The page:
• the protected person's fear is based on reasonable grounds (this is an objective test, which means it is based on whether the Court believes that a person in the protected person's situation would feel the same as the protected person).​

You don't have to suffer actual violence to get an AVO. 

The Court can make an AVO even if the protected person doesn't actually fear the defendant, if the protected person:

  • is a child
  • is a person of appreciably below average intelligence function
  • has reasonable ground to fear a domestic violence offence
  • has been a victim of a personal violence offence committed by the defendant on more than one occasion, there is a reasonable likelihood that the defendant will commit a further personal violence offence against the protected person, and the AVO is necessary to protect them. 

While an application for a Final Apprehended Violence Order (AVO) is still being decided, you may be able to get a temporary AVO to protect you. 

There are two types of temporary AVOs:

  • a Provisional AVO, and
  • an Interim AVO. 

If the situation is urgent, the police can apply for a Provisional AVO on your behalf. This means you will be protected until your case is heard in court. 

Where a Provisional AVO has been made, it will automatically become an Interim AVO at the first mention unless:

  • the AVO is revoked
  • the matter is withdrawn or dismissed
  • the Court makes an Interim or Final AVO.

When a Provisional AVO is automatically converted to an Interim AVO, the Interim AVO will contain the same orders as the Provisional AVO. The Court could also make an Interim AVO with different orders to the Provisional AVO.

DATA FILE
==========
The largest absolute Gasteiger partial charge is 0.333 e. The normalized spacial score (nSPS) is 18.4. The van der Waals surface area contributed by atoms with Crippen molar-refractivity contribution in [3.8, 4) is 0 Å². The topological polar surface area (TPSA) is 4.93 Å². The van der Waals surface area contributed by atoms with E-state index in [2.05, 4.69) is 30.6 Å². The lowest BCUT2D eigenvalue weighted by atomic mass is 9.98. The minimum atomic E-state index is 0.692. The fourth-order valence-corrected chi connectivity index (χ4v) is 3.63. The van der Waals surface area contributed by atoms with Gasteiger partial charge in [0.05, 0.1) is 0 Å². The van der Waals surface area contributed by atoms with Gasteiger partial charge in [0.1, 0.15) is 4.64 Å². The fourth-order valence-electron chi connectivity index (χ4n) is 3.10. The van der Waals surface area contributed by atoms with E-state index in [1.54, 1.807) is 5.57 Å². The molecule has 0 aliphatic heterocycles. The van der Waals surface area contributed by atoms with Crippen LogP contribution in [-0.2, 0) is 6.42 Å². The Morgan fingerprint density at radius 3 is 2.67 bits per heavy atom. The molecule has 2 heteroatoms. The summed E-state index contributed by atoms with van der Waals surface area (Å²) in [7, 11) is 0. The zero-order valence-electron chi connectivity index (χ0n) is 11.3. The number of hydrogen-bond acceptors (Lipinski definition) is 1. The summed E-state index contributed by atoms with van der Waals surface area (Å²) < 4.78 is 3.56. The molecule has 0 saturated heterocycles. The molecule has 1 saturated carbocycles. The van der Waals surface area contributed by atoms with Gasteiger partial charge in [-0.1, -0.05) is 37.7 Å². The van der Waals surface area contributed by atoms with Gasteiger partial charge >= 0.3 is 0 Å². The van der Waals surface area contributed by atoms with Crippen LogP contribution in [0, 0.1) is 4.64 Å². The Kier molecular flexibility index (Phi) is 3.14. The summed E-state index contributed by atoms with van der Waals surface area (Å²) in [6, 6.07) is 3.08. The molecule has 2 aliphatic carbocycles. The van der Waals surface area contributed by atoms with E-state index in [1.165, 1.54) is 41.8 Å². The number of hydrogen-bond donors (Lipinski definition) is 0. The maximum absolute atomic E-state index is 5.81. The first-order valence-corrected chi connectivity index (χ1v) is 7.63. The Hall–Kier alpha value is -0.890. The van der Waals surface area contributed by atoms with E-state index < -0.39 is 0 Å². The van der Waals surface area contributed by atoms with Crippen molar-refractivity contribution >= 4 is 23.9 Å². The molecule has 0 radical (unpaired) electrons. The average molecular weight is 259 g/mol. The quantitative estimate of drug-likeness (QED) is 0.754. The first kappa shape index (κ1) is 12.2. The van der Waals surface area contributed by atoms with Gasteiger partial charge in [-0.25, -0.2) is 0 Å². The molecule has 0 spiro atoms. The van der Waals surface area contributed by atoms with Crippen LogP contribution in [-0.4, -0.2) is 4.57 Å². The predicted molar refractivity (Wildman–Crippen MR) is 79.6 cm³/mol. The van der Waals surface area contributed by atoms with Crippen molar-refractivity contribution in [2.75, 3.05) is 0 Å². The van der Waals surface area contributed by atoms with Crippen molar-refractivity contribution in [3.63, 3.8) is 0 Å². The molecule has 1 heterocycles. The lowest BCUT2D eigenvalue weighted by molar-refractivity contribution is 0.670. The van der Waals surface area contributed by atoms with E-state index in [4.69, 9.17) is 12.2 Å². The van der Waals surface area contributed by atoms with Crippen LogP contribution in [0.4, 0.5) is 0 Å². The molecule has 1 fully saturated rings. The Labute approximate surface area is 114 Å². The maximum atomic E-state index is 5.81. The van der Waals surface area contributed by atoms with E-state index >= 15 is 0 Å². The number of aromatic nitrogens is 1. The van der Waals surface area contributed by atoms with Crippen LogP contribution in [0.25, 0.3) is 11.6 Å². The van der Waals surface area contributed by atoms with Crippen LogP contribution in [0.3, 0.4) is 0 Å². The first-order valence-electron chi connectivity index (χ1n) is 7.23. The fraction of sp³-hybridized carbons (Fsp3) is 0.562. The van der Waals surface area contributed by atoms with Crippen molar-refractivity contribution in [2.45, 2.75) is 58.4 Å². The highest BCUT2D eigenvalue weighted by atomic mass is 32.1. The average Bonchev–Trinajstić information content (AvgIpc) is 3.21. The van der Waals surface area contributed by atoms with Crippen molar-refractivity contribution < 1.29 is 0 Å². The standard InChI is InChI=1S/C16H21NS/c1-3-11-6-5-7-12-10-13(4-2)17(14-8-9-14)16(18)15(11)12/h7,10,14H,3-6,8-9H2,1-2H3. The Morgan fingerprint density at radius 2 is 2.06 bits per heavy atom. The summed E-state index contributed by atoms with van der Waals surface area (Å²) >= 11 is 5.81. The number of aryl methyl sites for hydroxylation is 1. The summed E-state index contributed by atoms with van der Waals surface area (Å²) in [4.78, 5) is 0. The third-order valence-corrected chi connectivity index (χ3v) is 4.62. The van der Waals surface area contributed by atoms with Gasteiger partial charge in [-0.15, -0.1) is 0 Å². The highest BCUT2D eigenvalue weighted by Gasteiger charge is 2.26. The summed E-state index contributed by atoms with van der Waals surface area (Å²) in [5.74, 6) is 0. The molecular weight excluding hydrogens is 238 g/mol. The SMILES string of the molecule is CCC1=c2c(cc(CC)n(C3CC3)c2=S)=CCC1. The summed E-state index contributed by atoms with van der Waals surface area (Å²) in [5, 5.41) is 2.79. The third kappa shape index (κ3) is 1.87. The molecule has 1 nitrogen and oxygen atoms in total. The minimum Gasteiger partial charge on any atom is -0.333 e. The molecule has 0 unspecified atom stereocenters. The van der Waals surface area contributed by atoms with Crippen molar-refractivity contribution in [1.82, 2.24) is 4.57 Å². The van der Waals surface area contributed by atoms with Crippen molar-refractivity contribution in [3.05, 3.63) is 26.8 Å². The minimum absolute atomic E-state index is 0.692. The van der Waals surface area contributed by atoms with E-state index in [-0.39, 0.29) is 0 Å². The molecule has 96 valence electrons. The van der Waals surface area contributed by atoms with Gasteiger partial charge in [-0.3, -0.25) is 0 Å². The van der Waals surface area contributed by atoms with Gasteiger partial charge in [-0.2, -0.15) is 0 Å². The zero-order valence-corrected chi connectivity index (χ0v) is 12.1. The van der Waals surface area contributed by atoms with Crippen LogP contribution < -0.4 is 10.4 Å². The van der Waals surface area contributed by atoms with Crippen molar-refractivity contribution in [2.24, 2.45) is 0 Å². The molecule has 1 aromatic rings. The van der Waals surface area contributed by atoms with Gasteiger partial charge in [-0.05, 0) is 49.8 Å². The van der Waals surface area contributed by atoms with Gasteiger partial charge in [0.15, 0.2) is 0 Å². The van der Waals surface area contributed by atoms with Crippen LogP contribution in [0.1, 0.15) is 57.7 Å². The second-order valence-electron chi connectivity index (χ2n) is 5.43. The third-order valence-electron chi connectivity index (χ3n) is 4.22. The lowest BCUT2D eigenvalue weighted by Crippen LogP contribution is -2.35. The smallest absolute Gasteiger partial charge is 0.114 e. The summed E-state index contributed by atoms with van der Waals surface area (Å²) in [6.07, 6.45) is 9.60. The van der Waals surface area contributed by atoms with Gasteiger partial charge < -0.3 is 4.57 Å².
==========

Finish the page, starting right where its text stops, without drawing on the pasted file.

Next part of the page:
If there was no Provisional AVO made, the Court can make an Interim AVO at a mention if they think it is necessary, until your case is finalised.

A court can make a Final Apprehended Violence Order (AVO) if:

  • the defendant doesn't come to court
  • the defendant consents (agrees) to a Final AVO
  • you are successful at a hearing. 

Once a Final AVO is made there are consequences of having the AVO and of breaching it. 

There are two different types of orders that may be included in an Apprehended Violence Order (AVO):

  • mandatory orders
  • additional orders. 

All AVOs include compulsory orders that may be called standard orders, mandatory orders or orders about behaviour. From 3 December 2016 these orders are listed on an AVO under a heading 'Orders about behaviour.' 

There are also additional orders that can be included in an AVO especially for your situation. 

In Apprehended Violence Order (AVO) matters, the Court may award costs against the unsuccessful party.

If you apply for an AVO and the Court dismissed your application, the defendant may ask the Court to you to pay their legal fees. 

If the police apply for an order to protect you, a costs order can't be made against you because you are not the applicant. 

If you have left personal property with the defendant, or the defendant has left personal property with you, the Court can make a Property Recovery Order. 

A Property Recovery Order can only be made ​at the same time that a Provisional, Interim or Final Apprehended Domestic Violence Order (ADVO) is made. It can't be made after your case is finished or in Apprehended Personal Violence Order (APVO) cases.